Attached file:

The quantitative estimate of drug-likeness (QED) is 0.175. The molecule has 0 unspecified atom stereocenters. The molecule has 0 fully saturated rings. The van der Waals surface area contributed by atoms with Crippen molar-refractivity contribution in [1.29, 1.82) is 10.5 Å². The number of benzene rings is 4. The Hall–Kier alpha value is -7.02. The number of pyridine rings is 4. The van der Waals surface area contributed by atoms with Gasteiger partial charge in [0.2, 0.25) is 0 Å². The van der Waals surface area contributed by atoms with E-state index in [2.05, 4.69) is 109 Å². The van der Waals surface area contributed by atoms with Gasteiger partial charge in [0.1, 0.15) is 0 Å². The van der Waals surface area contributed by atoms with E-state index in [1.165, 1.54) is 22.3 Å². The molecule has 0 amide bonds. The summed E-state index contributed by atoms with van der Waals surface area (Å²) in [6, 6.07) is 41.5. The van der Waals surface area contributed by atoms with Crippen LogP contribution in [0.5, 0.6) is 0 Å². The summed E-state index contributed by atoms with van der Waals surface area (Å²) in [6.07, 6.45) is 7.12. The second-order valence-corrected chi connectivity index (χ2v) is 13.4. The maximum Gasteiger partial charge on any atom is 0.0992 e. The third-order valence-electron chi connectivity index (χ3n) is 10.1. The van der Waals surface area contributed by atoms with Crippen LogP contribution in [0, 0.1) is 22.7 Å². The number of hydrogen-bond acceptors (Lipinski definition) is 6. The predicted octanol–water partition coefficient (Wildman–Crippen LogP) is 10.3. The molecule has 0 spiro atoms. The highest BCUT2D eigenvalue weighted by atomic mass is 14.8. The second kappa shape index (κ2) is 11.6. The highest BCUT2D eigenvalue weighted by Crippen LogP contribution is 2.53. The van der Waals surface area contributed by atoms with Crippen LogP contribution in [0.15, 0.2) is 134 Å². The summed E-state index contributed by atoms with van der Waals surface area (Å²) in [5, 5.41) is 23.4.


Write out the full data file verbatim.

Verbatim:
The quantitative estimate of drug-likeness (QED) is 0.175. The molecule has 0 unspecified atom stereocenters. The molecule has 0 fully saturated rings. The van der Waals surface area contributed by atoms with Crippen molar-refractivity contribution in [1.29, 1.82) is 10.5 Å². The number of benzene rings is 4. The Hall–Kier alpha value is -7.02. The number of pyridine rings is 4. The van der Waals surface area contributed by atoms with Gasteiger partial charge in [0.2, 0.25) is 0 Å². The van der Waals surface area contributed by atoms with E-state index in [2.05, 4.69) is 109 Å². The van der Waals surface area contributed by atoms with Gasteiger partial charge in [0.1, 0.15) is 0 Å². The van der Waals surface area contributed by atoms with E-state index in [1.165, 1.54) is 22.3 Å². The molecule has 0 amide bonds. The summed E-state index contributed by atoms with van der Waals surface area (Å²) in [6, 6.07) is 41.5. The van der Waals surface area contributed by atoms with Crippen LogP contribution in [0.5, 0.6) is 0 Å². The summed E-state index contributed by atoms with van der Waals surface area (Å²) in [6.07, 6.45) is 7.12. The second-order valence-corrected chi connectivity index (χ2v) is 13.4. The maximum Gasteiger partial charge on any atom is 0.0992 e. The third-order valence-electron chi connectivity index (χ3n) is 10.1. The van der Waals surface area contributed by atoms with Crippen LogP contribution in [0, 0.1) is 22.7 Å². The number of hydrogen-bond acceptors (Lipinski definition) is 6. The predicted octanol–water partition coefficient (Wildman–Crippen LogP) is 10.3. The molecule has 0 spiro atoms. The highest BCUT2D eigenvalue weighted by atomic mass is 14.8. The second kappa shape index (κ2) is 11.6. The highest BCUT2D eigenvalue weighted by Crippen LogP contribution is 2.53. The van der Waals surface area contributed by atoms with Crippen LogP contribution in [0.15, 0.2) is 134 Å². The summed E-state index contributed by atoms with van der Waals surface area (Å²) in [5, 5.41) is 23.4.